“L’homme est si malheureux qu’il s’ennuierait même sans aucune cause d’ennui par l’état propre de sa complexion,” Pascal wrote.
Human nature is enough to make a man miserable. And we are so shallow we can be distracted from any number of worries by a cue stick and billiard ball. People are wrestling in offices with mathematics problems just so they can say they solved a previously unsolved problem. Others risk their lives on the grounds that if they survive they will be famous! And, finally, there are those who are beating their brains out describing and analyzing human behavior such as this. Not because this is a way to wisdom, but simply to show the world that they are wise.
The question may be asked: why, the first two times, doesn’t the master, instead of whacking the young man, offer him a cup of tea and talk to him of these things? One possibility, offered by a poet and philosopher of my acquaintance, is that the master understands that knowledge begins in the body. We disguise in our concepts and beliefs what are really physiological needs, Nietzsche noted, and thus philosophy might be described as a “misunderstanding of the body”. We might imagine the wise man successfully using his cane to lead the student to come to terms with this confusion.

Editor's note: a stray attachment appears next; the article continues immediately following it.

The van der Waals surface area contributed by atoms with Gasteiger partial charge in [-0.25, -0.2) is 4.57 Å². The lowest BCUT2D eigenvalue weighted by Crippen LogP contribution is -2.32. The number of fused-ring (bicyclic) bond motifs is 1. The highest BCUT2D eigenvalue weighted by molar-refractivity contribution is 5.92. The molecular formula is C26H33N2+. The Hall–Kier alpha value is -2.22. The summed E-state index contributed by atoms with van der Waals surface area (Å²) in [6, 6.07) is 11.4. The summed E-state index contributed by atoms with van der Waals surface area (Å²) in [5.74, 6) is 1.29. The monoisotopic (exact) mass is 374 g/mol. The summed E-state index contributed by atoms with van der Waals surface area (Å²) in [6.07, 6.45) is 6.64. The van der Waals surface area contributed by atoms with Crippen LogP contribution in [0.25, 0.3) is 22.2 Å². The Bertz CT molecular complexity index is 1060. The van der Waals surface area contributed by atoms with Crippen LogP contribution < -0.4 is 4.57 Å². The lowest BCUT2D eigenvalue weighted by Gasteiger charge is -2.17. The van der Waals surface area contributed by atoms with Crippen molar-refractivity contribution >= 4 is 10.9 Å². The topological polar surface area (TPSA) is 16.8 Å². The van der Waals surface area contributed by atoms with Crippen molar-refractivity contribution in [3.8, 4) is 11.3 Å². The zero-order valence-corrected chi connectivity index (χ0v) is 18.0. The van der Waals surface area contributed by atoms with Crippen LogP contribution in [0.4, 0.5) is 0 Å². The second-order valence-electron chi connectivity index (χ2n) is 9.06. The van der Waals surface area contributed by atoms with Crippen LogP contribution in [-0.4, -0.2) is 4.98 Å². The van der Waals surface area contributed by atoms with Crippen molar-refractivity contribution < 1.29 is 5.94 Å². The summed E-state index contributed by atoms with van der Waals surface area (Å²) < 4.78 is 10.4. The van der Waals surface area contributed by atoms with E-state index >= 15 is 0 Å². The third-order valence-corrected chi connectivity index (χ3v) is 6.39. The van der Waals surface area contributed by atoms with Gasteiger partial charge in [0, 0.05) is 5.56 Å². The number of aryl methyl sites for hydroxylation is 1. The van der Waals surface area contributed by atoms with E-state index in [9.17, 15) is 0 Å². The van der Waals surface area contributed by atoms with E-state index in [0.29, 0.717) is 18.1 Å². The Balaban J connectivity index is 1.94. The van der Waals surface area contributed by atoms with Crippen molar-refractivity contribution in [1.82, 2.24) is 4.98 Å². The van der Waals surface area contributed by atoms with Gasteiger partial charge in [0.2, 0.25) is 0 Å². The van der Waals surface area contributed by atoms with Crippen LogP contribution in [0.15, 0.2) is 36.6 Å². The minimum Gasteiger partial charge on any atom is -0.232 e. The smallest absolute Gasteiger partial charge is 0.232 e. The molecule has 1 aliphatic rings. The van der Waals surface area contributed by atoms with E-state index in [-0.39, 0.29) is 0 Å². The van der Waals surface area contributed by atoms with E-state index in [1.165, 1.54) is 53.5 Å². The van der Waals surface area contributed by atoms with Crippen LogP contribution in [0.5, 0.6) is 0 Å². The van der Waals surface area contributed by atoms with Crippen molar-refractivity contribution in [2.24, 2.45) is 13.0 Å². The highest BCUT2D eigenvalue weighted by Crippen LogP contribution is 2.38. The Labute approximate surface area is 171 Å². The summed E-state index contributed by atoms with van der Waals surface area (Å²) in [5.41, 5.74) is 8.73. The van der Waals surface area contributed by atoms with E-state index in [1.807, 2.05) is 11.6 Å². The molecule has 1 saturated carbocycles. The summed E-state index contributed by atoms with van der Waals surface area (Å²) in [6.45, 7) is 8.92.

I have thought that perhaps the master doesn’t want to confuse the student by being hospitable when the young man is clearly so anxious to shove him aside. Or perhaps the master is focused on how human beings—the most ambitious in particular—rarely listen. And, even if this one happened to, what would be the advantage of words over blows? Little besides random facts and opinions can be quickly learned; reaching a new level of understanding requires years of, like as not painful, experience and reflection.